The proof of a god’s existence from a personal need to believe 16

It is an abiding puzzle to us how highly intelligent, educated, sane adults can believe in a god and an “afterlife”. Dennis Prager is one who does. He writes brilliantly on political subjects, but when it comes to religion, an amazing obtuseness emerges from him.

Here is a video he made, insisting that there must be a “good God” and an”afterlife”, for if there isn’t, the very thought would drive him insane:

His reasoned argument amounts to this: ”There has to be an afterlife because I want there to be an afterlife, because only if there is an afterlife can all that is wrong in this life be made good, all injustices remedied, all unhappiness turned to happiness. There can only be an afterlife if there’s a good god, so a good god must exist.” It’s a circular and really very silly argument: “A good god must exist because there absolutely has to be a put-it-all-right afterlife. Because there absolutely must be a put-it-all-right-afterlife, a good God must exist, therefore God exists.”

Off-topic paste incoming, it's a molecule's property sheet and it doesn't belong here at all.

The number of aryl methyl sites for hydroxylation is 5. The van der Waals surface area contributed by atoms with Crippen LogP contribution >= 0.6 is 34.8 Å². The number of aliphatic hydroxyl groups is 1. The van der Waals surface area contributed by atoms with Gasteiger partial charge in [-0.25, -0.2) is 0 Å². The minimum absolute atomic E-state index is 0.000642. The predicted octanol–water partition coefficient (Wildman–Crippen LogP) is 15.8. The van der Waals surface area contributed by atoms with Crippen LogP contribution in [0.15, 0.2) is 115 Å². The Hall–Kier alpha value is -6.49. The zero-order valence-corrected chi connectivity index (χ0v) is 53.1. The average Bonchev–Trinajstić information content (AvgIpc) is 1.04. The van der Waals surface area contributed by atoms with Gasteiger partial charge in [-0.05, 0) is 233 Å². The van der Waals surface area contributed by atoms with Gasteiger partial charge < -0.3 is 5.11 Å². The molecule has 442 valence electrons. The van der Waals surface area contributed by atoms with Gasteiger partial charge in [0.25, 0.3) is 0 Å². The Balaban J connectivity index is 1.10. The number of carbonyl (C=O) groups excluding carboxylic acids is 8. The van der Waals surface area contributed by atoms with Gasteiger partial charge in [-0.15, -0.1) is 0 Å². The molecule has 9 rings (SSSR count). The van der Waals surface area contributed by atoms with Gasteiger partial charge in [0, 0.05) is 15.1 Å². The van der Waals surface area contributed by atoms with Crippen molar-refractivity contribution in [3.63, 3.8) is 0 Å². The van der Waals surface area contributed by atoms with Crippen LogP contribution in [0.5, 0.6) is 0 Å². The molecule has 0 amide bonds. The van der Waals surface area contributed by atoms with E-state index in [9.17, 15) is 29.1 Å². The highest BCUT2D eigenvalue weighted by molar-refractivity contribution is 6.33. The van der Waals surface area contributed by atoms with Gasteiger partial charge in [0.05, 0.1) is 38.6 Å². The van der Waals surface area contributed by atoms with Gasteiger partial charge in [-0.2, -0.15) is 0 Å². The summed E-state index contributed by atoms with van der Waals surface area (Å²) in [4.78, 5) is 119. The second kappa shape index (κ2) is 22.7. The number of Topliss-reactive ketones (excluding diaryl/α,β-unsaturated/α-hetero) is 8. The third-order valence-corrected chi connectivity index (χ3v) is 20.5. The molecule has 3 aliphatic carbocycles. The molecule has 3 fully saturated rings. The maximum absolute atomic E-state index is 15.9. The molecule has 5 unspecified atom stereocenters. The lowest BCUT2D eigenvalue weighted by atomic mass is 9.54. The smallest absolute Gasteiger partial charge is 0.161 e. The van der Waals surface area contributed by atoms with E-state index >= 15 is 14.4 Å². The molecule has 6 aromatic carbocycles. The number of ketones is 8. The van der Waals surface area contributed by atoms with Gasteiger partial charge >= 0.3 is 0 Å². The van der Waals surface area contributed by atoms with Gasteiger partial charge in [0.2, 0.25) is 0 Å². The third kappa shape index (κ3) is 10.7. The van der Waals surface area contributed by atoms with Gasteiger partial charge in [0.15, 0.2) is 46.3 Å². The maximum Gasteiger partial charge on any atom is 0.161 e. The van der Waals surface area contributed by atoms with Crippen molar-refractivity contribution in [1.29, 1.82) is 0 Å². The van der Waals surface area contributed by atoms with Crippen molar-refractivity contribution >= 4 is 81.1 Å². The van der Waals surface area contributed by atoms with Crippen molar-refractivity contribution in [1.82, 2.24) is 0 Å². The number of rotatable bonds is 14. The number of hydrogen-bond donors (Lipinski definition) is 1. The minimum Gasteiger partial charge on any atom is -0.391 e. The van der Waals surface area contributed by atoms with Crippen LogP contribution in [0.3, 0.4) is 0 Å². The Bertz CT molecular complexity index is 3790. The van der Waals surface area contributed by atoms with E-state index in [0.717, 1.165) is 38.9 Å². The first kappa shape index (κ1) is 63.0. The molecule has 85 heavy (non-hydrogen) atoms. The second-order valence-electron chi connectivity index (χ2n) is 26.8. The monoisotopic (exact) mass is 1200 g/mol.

It is also incomprehensible to us how physical and mental suffering, injustice, loss, once endured can ever be “put right”. Time reversed, the  event recalled and the action undone? Or just lots of sweet compensation?

Both Saint Augustine and Saint Thomas Aquinas wrote that part of the happiness of the redeemed in Christian heaven would be to contemplate the extreme sufferings of the unredeemed in hell.

Oh, yes! Real peace of mind.

Posted under Christianity, Judaism, Religion general by Jillian Becker on Thursday, January 11, 2018

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Of doubting, guessing, and testing 11

Religion is apodictic. It permits no questioning of its dogma. It is a brake on all thinking, all progress.

It was doubt that made the greatness of the West. Socratean doubt – lost and forgotten for the thousand years of darkness brought down on Europe by Christianity, but revived in the Enlightenment. Doubt is the motor of experimental science.

Here is a minute or so of illumination from the great Richard Feynman. ( A clip from an old video, re-issued this month.)

Posted under Commentary, Religion general, Science by Jillian Becker on Friday, April 17, 2015

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